Objectives Health and care resources are under increasing pressure, partly due to the ageing population. Physical activity supports healthy ageing, but motivating exercise is challenging. We aimed to explore staff perceptions towards a virtual reality (VR) omnidirectional treadmill (MOTUS), aimed at increasing physical activity for older adult care home residents. Design Interactive workshops and qualitative evaluation. Settings Eight interactive workshops were held at six care homes and two university sites across Cornwall, England, from September to November 2021. Participants Forty-four staff participated, including care home, supported living, clinical care and compliance managers, carers, activity coordinators, occupational therapists and physiotherapists. Interventions Participants tried the VR treadmill system, followed by focus groups exploring device design, potential usefulness or barriers for care home residents. Focus groups were audio-recorded, transcribed verbatim and thematically analysed. We subsequently conducted a follow-up interview with the technology developer (September 2022) to explore the feedback impact. Results The analysis produced seven key themes: anticipated benefits, acceptability, concerns of use, concerns of negative effects, suitability/unsuitability, improvements and current design. Participants were generally positive towards VR to motivate care home residents’ physical activity and noted several potential benefits (increased exercise, stimulation, social interaction and rehabilitation). Despite the reported potential, staff had safety concerns for frail older residents due to their standing position. Participants suggested design improvements to enhance safety, usability and accessibility. Feedback to the designers resulted in the development of a new seated VR treadmill to address concerns about falls while maintaining motivation to exercise. The follow-up developer interview identified significant value in academia–industry collaboration. Conclusion The use of VR-motivated exercise holds the potential to increase exercise, encourage reminiscence and promote meaningful activity for care home residents. Staff concerns resulted in a redesigned seated treadmill for those too frail to use the standing version. This novel study demonstrates the importance of stakeholder feedback in product design.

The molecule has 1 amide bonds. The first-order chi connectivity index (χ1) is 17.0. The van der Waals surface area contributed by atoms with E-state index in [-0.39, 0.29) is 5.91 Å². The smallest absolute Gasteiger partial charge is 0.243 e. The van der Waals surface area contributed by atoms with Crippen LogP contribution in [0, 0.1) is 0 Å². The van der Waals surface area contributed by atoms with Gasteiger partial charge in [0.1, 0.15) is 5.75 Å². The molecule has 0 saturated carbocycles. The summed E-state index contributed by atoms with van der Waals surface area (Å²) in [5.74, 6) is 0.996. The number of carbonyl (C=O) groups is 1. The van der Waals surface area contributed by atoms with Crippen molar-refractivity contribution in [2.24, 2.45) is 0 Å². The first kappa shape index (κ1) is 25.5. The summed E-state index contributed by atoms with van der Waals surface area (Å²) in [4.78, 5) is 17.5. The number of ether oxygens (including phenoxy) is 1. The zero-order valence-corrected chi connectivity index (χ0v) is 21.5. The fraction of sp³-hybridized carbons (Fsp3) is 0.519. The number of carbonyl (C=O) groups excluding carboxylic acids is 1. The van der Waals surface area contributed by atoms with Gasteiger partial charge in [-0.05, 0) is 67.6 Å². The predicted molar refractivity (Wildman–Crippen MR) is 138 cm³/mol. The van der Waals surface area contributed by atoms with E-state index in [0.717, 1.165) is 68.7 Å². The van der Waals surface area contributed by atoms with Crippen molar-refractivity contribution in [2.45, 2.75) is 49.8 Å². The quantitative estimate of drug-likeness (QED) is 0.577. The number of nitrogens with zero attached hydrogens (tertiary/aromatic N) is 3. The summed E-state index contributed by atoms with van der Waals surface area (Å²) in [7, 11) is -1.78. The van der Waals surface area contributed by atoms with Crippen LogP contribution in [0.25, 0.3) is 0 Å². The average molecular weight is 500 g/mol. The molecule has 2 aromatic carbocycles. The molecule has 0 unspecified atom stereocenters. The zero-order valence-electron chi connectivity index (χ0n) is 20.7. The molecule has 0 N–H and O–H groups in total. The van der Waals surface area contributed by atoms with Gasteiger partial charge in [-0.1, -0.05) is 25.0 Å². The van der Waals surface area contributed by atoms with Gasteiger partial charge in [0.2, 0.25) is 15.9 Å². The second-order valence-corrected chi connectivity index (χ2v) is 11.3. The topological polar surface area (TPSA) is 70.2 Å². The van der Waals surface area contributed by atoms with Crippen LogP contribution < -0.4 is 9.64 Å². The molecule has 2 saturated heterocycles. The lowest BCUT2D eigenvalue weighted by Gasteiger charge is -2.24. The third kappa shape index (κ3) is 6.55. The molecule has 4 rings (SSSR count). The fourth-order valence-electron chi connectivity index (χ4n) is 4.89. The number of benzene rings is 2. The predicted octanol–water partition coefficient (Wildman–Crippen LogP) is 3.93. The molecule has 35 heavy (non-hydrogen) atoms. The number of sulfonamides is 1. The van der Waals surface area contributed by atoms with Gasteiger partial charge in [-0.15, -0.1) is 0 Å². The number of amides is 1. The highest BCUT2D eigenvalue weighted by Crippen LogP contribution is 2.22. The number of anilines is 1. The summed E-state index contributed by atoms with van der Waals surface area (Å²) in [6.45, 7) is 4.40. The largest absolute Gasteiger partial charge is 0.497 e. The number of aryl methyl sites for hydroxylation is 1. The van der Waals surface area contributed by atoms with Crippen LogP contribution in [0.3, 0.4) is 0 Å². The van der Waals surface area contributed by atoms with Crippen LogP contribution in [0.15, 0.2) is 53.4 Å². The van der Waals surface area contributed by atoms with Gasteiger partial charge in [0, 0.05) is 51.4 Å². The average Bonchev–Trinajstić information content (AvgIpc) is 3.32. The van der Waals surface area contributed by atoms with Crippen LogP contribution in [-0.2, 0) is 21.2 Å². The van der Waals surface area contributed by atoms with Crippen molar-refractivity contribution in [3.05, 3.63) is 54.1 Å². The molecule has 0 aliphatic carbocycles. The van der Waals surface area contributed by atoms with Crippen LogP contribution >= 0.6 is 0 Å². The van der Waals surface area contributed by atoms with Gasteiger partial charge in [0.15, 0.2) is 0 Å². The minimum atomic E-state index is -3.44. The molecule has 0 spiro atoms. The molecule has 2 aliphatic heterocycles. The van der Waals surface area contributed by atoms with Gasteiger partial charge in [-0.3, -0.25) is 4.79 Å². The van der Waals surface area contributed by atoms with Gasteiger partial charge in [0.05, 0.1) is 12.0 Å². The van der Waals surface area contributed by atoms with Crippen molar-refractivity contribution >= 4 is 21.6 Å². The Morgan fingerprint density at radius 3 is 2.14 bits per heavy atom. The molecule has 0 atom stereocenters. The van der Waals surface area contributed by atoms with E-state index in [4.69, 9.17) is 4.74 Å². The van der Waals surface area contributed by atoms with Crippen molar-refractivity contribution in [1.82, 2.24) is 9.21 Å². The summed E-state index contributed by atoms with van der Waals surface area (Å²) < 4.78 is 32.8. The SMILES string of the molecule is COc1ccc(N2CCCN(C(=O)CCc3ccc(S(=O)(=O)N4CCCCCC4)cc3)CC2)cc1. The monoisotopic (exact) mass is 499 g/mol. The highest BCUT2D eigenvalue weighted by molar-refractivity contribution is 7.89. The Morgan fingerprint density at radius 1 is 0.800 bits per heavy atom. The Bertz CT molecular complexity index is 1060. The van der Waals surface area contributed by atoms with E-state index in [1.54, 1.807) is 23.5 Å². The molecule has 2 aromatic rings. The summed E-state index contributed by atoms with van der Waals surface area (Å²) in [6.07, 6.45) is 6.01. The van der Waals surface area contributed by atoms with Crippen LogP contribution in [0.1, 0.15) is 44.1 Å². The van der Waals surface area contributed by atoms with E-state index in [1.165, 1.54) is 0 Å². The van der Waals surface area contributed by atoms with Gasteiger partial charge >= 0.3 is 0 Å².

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BMJ Open







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School of Nursing and Midwifery